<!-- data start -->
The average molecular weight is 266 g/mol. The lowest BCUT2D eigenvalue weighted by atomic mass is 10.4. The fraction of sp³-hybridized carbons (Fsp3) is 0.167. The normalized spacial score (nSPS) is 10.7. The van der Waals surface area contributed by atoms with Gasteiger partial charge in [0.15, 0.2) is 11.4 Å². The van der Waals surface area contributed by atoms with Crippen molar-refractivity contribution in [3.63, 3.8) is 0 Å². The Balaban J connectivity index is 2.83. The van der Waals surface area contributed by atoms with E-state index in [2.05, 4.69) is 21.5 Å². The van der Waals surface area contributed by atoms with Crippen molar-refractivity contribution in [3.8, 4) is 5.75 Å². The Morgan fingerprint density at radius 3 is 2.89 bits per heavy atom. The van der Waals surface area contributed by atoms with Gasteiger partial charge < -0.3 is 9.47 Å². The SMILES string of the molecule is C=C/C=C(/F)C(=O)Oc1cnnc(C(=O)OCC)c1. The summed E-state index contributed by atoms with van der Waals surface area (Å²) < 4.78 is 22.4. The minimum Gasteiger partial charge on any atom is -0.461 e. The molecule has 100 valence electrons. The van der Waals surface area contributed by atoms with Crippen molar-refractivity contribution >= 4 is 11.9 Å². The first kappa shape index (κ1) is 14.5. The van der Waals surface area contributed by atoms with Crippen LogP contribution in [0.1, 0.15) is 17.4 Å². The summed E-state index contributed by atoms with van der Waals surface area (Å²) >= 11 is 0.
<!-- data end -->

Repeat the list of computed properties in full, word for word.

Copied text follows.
The average molecular weight is 266 g/mol. The lowest BCUT2D eigenvalue weighted by atomic mass is 10.4. The fraction of sp³-hybridized carbons (Fsp3) is 0.167. The normalized spacial score (nSPS) is 10.7. The van der Waals surface area contributed by atoms with Gasteiger partial charge in [0.15, 0.2) is 11.4 Å². The van der Waals surface area contributed by atoms with Crippen molar-refractivity contribution in [3.63, 3.8) is 0 Å². The Balaban J connectivity index is 2.83. The van der Waals surface area contributed by atoms with E-state index in [2.05, 4.69) is 21.5 Å². The van der Waals surface area contributed by atoms with Crippen molar-refractivity contribution in [3.8, 4) is 5.75 Å². The Morgan fingerprint density at radius 3 is 2.89 bits per heavy atom. The van der Waals surface area contributed by atoms with Gasteiger partial charge < -0.3 is 9.47 Å². The SMILES string of the molecule is C=C/C=C(/F)C(=O)Oc1cnnc(C(=O)OCC)c1. The summed E-state index contributed by atoms with van der Waals surface area (Å²) < 4.78 is 22.4. The minimum Gasteiger partial charge on any atom is -0.461 e. The molecule has 100 valence electrons. The van der Waals surface area contributed by atoms with Crippen molar-refractivity contribution >= 4 is 11.9 Å². The first kappa shape index (κ1) is 14.5. The van der Waals surface area contributed by atoms with Crippen LogP contribution in [0.1, 0.15) is 17.4 Å². The summed E-state index contributed by atoms with van der Waals surface area (Å²) >= 11 is 0.